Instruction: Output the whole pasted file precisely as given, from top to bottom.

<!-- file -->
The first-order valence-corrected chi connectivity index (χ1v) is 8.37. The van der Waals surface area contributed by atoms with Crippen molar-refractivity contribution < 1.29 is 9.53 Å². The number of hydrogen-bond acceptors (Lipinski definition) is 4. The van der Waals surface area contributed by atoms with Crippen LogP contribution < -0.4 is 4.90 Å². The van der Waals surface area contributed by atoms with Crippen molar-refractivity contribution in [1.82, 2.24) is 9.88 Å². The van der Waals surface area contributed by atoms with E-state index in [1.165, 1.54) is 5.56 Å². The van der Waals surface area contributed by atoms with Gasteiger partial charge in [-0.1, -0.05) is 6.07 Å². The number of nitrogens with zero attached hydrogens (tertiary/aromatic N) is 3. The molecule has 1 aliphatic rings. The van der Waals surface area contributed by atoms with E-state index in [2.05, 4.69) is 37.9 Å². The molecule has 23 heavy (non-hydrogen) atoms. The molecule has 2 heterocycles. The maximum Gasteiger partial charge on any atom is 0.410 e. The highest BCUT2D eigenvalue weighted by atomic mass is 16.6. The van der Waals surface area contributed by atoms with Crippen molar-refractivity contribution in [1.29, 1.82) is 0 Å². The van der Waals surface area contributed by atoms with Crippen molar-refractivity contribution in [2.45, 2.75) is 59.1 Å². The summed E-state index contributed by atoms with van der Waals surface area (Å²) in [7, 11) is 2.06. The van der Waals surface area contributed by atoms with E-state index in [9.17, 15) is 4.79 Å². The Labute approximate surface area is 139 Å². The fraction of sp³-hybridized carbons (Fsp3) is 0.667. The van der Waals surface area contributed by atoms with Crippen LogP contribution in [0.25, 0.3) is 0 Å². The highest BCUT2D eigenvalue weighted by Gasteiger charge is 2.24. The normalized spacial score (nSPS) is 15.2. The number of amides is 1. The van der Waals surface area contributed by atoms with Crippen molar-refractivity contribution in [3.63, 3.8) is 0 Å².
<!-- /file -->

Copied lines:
The first-order valence-corrected chi connectivity index (χ1v) is 8.37. The van der Waals surface area contributed by atoms with Crippen molar-refractivity contribution < 1.29 is 9.53 Å². The number of hydrogen-bond acceptors (Lipinski definition) is 4. The van der Waals surface area contributed by atoms with Crippen LogP contribution < -0.4 is 4.90 Å². The van der Waals surface area contributed by atoms with Crippen molar-refractivity contribution in [1.82, 2.24) is 9.88 Å². The van der Waals surface area contributed by atoms with E-state index in [1.165, 1.54) is 5.56 Å². The van der Waals surface area contributed by atoms with Gasteiger partial charge in [-0.1, -0.05) is 6.07 Å². The number of nitrogens with zero attached hydrogens (tertiary/aromatic N) is 3. The molecule has 1 aliphatic rings. The van der Waals surface area contributed by atoms with E-state index in [2.05, 4.69) is 37.9 Å². The molecule has 23 heavy (non-hydrogen) atoms. The molecule has 2 heterocycles. The maximum Gasteiger partial charge on any atom is 0.410 e. The highest BCUT2D eigenvalue weighted by atomic mass is 16.6. The van der Waals surface area contributed by atoms with Crippen molar-refractivity contribution in [1.29, 1.82) is 0 Å². The van der Waals surface area contributed by atoms with Crippen molar-refractivity contribution in [2.45, 2.75) is 59.1 Å². The summed E-state index contributed by atoms with van der Waals surface area (Å²) in [7, 11) is 2.06. The van der Waals surface area contributed by atoms with E-state index in [9.17, 15) is 4.79 Å². The Labute approximate surface area is 139 Å². The fraction of sp³-hybridized carbons (Fsp3) is 0.667. The van der Waals surface area contributed by atoms with Crippen LogP contribution in [0.25, 0.3) is 0 Å². The highest BCUT2D eigenvalue weighted by Gasteiger charge is 2.24. The normalized spacial score (nSPS) is 15.2. The number of amides is 1. The van der Waals surface area contributed by atoms with Crippen molar-refractivity contribution in [3.63, 3.8) is 0 Å².